Somerset 119 for 4 (Byrom 51*, Davies 19*) v Essex
It’s one of the great ironies of the season that the first-class competition should be named in honour of Bob Willis.
While Willis was, without doubt, a passionate supporter of the game in England, he wasn’t necessarily a supporter of the county game. There were, he thought, too many first-class counties, playing too many games. He had long recommended a significant restructuring.
So it may prove a fitting legacy if this year’s competition provides the precedent for change. Certainly it appears as if next year’s competition, which will be recognised as a county championship, is set to feature three conferences instead of the two divisions to which we have become accustomed over the last couple of decades. This final, and the Bob Willis Trophy, may well become a fixture of the summer.
You suspect, however, that Willis would think such change did not go far enough. And as his face smiled down on Lord’s throughout much of the first day of this match – the scoreboards here featured a picture of him whenever rain intervened – you could almost imagine him passing judgement on what he saw. “Unacceptable, Charles. Of course it’s raining. It’s winter.”
This was not, it must be admitted, a vintage day of cricket. Rain flirted throughout and the temperature was so low a polar bear wouldn’t go out without a muffler. And while this season of all seasons, it is hard to criticise – this competition has been an elegant solution to a horrendous challenge – the game has some thinking to do if it continues to plan for showpiece events at this time of year. We are, it might be remembered, still 10 days away from Finals Day at Edgbaston.
That Somerset have a foothold in the game is largely due to Eddie Byrom. Perhaps, had the likes of James Hildreth been fit and Tom Banton available, Byrom might have missed out. He went into this match averaging 17 in the competition this season, after all, and with a top score of 30. He had not made a Championship half-century since June 2018.
But here he looked compact, patient and, having played himself in, surprisingly fluent. After taking 25 balls to make his first 11 runs, he hit six fours in 17 balls as Aaron Beard, in particular, strayed just a little full and just a little towards the leg stump. His ninth four, the one which brought up his half-century – a glorious straight drive that flew back past Sam Cook – was the shot of the day. He resumes on day two just five short of career-best score against a first-class county; his two centuries have come against Cardiff MCCU and Bulawayo Metropolitan Tuskers.
Essex will be the happier of the sides, though. While there was just a little assistance from the overcast conditions and this fresh surface – they are playing on the pitch last used for the 2019 Ashes Test; the one where Steve Smith sustained the blow to the neck from a Jofra Archer bouncer – it was relatively benign by comparison with many of the tracks used in the competition this season.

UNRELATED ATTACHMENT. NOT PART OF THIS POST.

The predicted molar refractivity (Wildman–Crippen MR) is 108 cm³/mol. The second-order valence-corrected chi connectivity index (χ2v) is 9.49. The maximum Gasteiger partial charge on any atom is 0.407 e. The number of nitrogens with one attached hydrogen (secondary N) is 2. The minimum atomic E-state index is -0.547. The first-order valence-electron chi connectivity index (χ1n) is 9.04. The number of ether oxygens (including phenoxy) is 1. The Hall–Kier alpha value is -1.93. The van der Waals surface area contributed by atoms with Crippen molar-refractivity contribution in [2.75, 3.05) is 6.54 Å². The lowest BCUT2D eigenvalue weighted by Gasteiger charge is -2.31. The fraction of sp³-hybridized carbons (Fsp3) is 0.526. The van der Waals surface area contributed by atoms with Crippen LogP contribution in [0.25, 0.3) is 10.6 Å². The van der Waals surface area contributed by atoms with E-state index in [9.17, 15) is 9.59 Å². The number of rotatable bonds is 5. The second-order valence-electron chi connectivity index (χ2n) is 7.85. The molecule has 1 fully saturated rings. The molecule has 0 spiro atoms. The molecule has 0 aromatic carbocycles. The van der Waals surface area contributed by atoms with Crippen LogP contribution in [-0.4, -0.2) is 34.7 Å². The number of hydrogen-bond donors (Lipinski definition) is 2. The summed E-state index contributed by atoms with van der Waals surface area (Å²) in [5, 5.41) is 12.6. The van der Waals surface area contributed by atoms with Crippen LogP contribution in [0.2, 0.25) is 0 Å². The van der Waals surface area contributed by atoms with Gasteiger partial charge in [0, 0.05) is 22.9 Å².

Against an attack featuring Sam Cook and Jamie Porter, Somerset’s challenge will be no easier on day two. While neither are blessed with great pace, they bowl an immaculate line and length and, in conditions offering just a fraction of assistance, test the technique and temperament of any batsman. Here both men delivered six maidens each and conceded just over two an over. The pressure on the batsmen rarely relents.
The best example of this came with the wicket of George Bartlett. Five maidens in succession saw Bartlett, with 12 runs from his first 46 balls, tempted by one outside off stump which he might have been best to let go. Instead he attempted a drive which resulted in an edge to first slip; Sir Alastair Cook made no mistake.
By then, Sam Cook had already dismissed both openers. Tom Lammonby, playing across a full one which may have swung a fraction, fell to Cook’s third ball before Ben Green was bowled through the gate by one that may have come down the slope a little.
That left Somerset in some trouble at 52 for 3, with Tom Abell’s promising innings ended by an outstanding catch by Essex keeper, Adam Wheater. Diving down the leg-side, Wheater clung on to the ball millimetres above the grass after it appeared to brush Abell’s glove and thigh on its way.
“When me and Porter bowl in tandem we like to keep it tight,” Cook, who took his 100th first-class wicket with the dismissal of Lammonby, said later. “Especially on days where there might not be much assistance in the pitch.
“It is important to build pressure through the run-rate and force the batter to make false shots. We set out to keep the run rate below 2.7 an over and we did that well.”
Earlier Somerset had stuck with the side that secured their place in the final with victory at New Road, which meant no place for Dom Bess in his final match before departing for Yorkshire. Essex, meanwhile, recalled Nick Browne in place of Feroze Khushi. Bowling first was the obvious choice for either side winning the toss, with Tom Westley the lucky captain.
After play, Ben Green reasoned that 250 was probably a par score. But you suspect that Essex batting line-up may think it is somewhere higher. Seven of this Essex side average in excess of 35 in first-class cricket; only one of those to have played more than 10 first-class games in the Somerset side averages even 33. Byrom has kept his side in the game, but they have some batting ahead of them if they are to give their admirable bowling attack a fighting chance.
Source: ESPN Crickinfo